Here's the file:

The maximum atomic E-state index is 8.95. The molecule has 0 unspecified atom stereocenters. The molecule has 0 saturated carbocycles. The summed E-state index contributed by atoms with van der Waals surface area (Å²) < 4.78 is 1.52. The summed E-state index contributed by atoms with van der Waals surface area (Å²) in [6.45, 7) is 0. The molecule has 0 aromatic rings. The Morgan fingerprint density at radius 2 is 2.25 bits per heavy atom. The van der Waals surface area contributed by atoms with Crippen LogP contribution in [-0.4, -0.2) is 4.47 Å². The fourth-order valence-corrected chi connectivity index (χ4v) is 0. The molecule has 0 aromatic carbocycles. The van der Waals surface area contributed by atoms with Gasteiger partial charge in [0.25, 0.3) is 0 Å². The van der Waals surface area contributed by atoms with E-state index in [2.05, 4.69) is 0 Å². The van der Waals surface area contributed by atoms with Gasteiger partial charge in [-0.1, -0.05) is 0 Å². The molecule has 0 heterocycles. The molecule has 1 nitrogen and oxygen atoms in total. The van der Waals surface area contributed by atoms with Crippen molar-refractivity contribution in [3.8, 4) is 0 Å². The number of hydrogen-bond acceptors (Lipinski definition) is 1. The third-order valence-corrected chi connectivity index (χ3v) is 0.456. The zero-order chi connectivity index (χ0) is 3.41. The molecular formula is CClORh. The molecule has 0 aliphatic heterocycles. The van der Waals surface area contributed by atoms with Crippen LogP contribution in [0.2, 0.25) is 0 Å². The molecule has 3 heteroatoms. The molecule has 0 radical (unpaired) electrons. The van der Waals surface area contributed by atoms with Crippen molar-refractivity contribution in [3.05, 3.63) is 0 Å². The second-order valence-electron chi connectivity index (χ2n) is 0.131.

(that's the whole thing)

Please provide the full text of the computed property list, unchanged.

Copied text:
The maximum atomic E-state index is 8.95. The molecule has 0 unspecified atom stereocenters. The molecule has 0 saturated carbocycles. The summed E-state index contributed by atoms with van der Waals surface area (Å²) < 4.78 is 1.52. The summed E-state index contributed by atoms with van der Waals surface area (Å²) in [6.45, 7) is 0. The molecule has 0 aromatic rings. The Morgan fingerprint density at radius 2 is 2.25 bits per heavy atom. The van der Waals surface area contributed by atoms with Crippen LogP contribution in [-0.4, -0.2) is 4.47 Å². The fourth-order valence-corrected chi connectivity index (χ4v) is 0. The molecule has 0 aromatic carbocycles. The van der Waals surface area contributed by atoms with Gasteiger partial charge in [0.25, 0.3) is 0 Å². The van der Waals surface area contributed by atoms with E-state index in [2.05, 4.69) is 0 Å². The van der Waals surface area contributed by atoms with Gasteiger partial charge in [-0.1, -0.05) is 0 Å². The molecule has 0 heterocycles. The molecule has 1 nitrogen and oxygen atoms in total. The van der Waals surface area contributed by atoms with Crippen molar-refractivity contribution in [3.8, 4) is 0 Å². The number of hydrogen-bond acceptors (Lipinski definition) is 1. The third-order valence-corrected chi connectivity index (χ3v) is 0.456. The zero-order chi connectivity index (χ0) is 3.41. The molecular formula is CClORh. The molecule has 0 aliphatic heterocycles. The van der Waals surface area contributed by atoms with Crippen LogP contribution in [0.2, 0.25) is 0 Å². The molecule has 3 heteroatoms. The molecule has 0 radical (unpaired) electrons. The van der Waals surface area contributed by atoms with Crippen molar-refractivity contribution in [3.05, 3.63) is 0 Å². The second-order valence-electron chi connectivity index (χ2n) is 0.131.